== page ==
There is another way, one that was recognized by the war-weary Colombian electorate when in 1998 it elected a courageous president, Andres Pastrana, to negotiate with the insurgents. From the outset, Pastrana has rejected the characterization of the FARC as "narco-guerrillas"; to him they are revolutionaries who seek political power through force of arms, but who are open to negotiations and compromise. The escalating U.S. military involvement has done serious harm to Pastrana's strategy of peace and reconciliation. Speculation that Washington would soon increase its military presence reached such a pitch in response to McCaffrey's recent statements that Pastrana called a news conference last month to declare, "As long as I am president there will be no foreign military intervention in Colombia."
It reminded me of a similar pledge, in 1981, by El Salvador's president Jose Napoleon Duarte when I was U.S. ambassador to that country. The Reagan administration sent military advisers and stepped up aid to El Salvador soon thereafter, arguing that the Salvadorean rebels fought not for their own cause, but rather were hirelings of Moscow and Havana. Today, Washington must look elsewhere to justify its penchant for military involvement in the internal conflicts of other nations. In the case of Colombia, some members of the Clinton administration have seized on the anti-drug program as the camouflage necessary for taking sides in the civil war.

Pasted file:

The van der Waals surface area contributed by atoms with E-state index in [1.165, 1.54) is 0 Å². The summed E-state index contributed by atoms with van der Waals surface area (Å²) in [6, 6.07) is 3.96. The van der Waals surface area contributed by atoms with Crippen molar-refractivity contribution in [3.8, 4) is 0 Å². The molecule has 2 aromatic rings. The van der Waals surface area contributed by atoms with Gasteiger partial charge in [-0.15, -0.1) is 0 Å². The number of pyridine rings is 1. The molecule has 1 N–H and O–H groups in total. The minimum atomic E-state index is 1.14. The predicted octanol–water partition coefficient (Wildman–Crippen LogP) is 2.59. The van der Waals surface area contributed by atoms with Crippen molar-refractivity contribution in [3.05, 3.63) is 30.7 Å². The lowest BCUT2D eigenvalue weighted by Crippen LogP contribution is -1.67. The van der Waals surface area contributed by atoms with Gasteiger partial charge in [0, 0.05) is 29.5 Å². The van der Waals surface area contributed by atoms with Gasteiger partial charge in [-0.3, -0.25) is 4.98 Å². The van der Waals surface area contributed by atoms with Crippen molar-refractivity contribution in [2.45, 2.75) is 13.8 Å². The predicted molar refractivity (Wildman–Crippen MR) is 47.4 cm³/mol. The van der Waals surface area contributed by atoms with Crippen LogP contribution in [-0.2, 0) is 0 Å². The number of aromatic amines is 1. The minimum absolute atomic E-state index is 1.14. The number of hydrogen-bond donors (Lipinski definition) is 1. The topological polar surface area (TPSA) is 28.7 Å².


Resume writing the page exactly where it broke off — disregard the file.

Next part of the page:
Pastrana's peace effort is a little more than a year old, and it has already achieved one signal success. In May, his government signed a potentially far-reaching agreement clearing the way for formal negotiations with the FARC. Known as the Common Agenda, it implicitly recognizes that the revolutionaries took up arms in a just cause and commits both parties to negotiate profound economic and social reforms through political compromise. Among other measures, the Common Agenda calls for an end to the cultivation of illicit drugs and demands the confiscation and redistribution of the huge estates purchased with drug profits. It also requires the Colombian army to fight against the paramilitary forces that are funded by large landowners involved in the production and trafficking of cocaine and heroin. These shadowy figures have a vested interest in a violence-torn, fragmented Colombia without law or justice.
In order to give the FARC a sense of security and to convince the group of the government's good faith, Pastrana took the controversial step of granting the FARC temporary dominion over a territory the size of Switzerland. In June, I flew to this remote zone with a group that included Rep. William Delahunt (D-Mass.). As soon as our plane landed, we set out on the jolting drive along a rutted dirt highway to FARC military headquarters. At various checkpoints, FARC banners proclaimed "Welcome! We are people of peace," and "Welcome to the laboratory of peace."